I have a hard time staying in one place.
I used to think that my apparent inability to remain living in one place for more than a few years at a time was a fault, an annoying idiosyncrasy, or an indicator of a more serious issue. I almost believed that I kept moving because I was running: from ex-girlfriends, from jobs (or lack thereof), from life. Each time a big life event occurred, or I just got tired of being somewhere, I simply up and left, and that was fine with me.
I just recently turned thirty years old. I have no real job anymore, and I moved to Portland, Maine in early March just for the hell of it. Friends, family, and new acquaintances ask me all the time, “Why Maine?” I never have a good answer, at least not one that will satisfy them. And so, people come up with their own answers, usually negative: you’re running from your problems, Chris, running from your past. They say, you don’t deal with the negative things that affect your life, Chris, you simply pick up and start somewhere else. But I know better.
At heart, that’s really what it is. I’m a traveler. For many years, my desire to see places I’ve never been has overshadowed any thought of settling down in one location. I eat up television travel shows like candy. I read blogs, essays, and travel guides as if my very existence depends on knowing where others have gone. I’m constantly asking people to take road trips with me. I love airports, hotels, campsites, and hostels. When I move to a new town, the first thing I do is wander the streets. It’s the best way for anyone to really learn about a place.
Sure, the amount of desire waxes and wanes over time, but it’s always there. I get cabin fever very easily. Even exploring the bookstore down the street is a journey into new, exciting territory that gets my juices pumping (the store – Longfellow Books – is a wonderful local shop with an excellent selection of things you’ll hardly be able to find at any big box). Of course, like any other vagabonder, I long for travel to exotic locales, sampling food from street market vendors in Vietnam, walking through the base of a giant Redwood, and yes, even kissing the Blarney Stone.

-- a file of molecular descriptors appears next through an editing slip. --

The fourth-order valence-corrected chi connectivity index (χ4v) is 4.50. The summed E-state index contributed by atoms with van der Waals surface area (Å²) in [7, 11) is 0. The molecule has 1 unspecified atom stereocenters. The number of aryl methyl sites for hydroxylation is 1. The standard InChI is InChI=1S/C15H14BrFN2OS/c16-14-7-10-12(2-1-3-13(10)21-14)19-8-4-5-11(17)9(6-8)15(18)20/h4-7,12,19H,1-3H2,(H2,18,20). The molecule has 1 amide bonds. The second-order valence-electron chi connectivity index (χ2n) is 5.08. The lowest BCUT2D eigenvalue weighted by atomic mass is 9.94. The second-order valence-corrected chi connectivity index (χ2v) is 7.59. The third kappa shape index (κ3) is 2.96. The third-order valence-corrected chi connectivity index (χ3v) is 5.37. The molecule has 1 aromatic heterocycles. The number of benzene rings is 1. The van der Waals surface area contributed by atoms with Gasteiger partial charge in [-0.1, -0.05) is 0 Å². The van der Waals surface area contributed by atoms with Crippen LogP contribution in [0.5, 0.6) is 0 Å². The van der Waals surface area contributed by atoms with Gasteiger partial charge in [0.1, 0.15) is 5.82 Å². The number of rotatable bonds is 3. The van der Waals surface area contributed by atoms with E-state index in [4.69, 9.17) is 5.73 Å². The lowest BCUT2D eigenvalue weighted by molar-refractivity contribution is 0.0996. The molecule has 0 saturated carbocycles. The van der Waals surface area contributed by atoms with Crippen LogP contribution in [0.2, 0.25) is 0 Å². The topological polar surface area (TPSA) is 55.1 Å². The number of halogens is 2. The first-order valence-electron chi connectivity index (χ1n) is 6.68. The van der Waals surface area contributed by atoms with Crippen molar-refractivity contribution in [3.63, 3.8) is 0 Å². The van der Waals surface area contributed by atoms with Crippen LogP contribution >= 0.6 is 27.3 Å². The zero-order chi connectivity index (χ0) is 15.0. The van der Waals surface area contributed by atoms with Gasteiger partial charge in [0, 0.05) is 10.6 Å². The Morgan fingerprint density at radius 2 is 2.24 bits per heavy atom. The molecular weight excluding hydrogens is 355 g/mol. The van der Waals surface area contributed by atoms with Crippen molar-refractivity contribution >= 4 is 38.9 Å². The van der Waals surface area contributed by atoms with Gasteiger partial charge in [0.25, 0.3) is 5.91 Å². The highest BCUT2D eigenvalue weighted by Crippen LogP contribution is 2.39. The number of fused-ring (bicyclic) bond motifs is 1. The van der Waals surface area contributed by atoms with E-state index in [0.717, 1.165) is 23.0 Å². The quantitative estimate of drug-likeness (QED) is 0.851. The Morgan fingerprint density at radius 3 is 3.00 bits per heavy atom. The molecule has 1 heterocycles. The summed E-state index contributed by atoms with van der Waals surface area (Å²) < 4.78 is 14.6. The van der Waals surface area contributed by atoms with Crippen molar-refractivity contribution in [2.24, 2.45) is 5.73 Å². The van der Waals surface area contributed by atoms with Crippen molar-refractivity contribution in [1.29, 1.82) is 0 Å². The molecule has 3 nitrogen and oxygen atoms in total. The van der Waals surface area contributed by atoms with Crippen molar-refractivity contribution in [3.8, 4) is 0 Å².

The Wonder Years.
I call them that because I wonder what I did during my childhood. I was sheltered, a quivering husk of flab and nervousness whose idea of adventure consisted of exploring no further than the woods behind my father’s house. I grew up shy and lonely. Yet, there was always this tiny part of me that I now call The Pusher. I imagine myself standing on a precipice, staring at the edge, one foot dangling over the potential of adventure. Fear of the unknown, fear of risk, and fear of rejection all keep me from trusting in my own abilities and stepping off the edge. Then The Pusher comes along and suddenly both my feet have left solid ground. I’ve made the leap, and damn if it doesn’t feel fine! That little part of me, The Pusher, is what makes me a traveler. And I realize he’s always been there with me.
I want more.
Despite this innate desire to experience the world, I’ve traveled to surprisingly few places. I’ve only ever been to three foreign countries, and all within the last three years. I haven’t seen much of the U.S. outside of the NorthEast. My travel list is lengthy and steadily growing. I want more.
And so, I give to you my experiences as I take up my backpack and set out to see more. Starting with my life move to Maine, this will be my journal of who I am, where I’ve come from, and where I’m going. I want to understand, I want to network, I want to have fun, I want to live. Really, I just want to travel.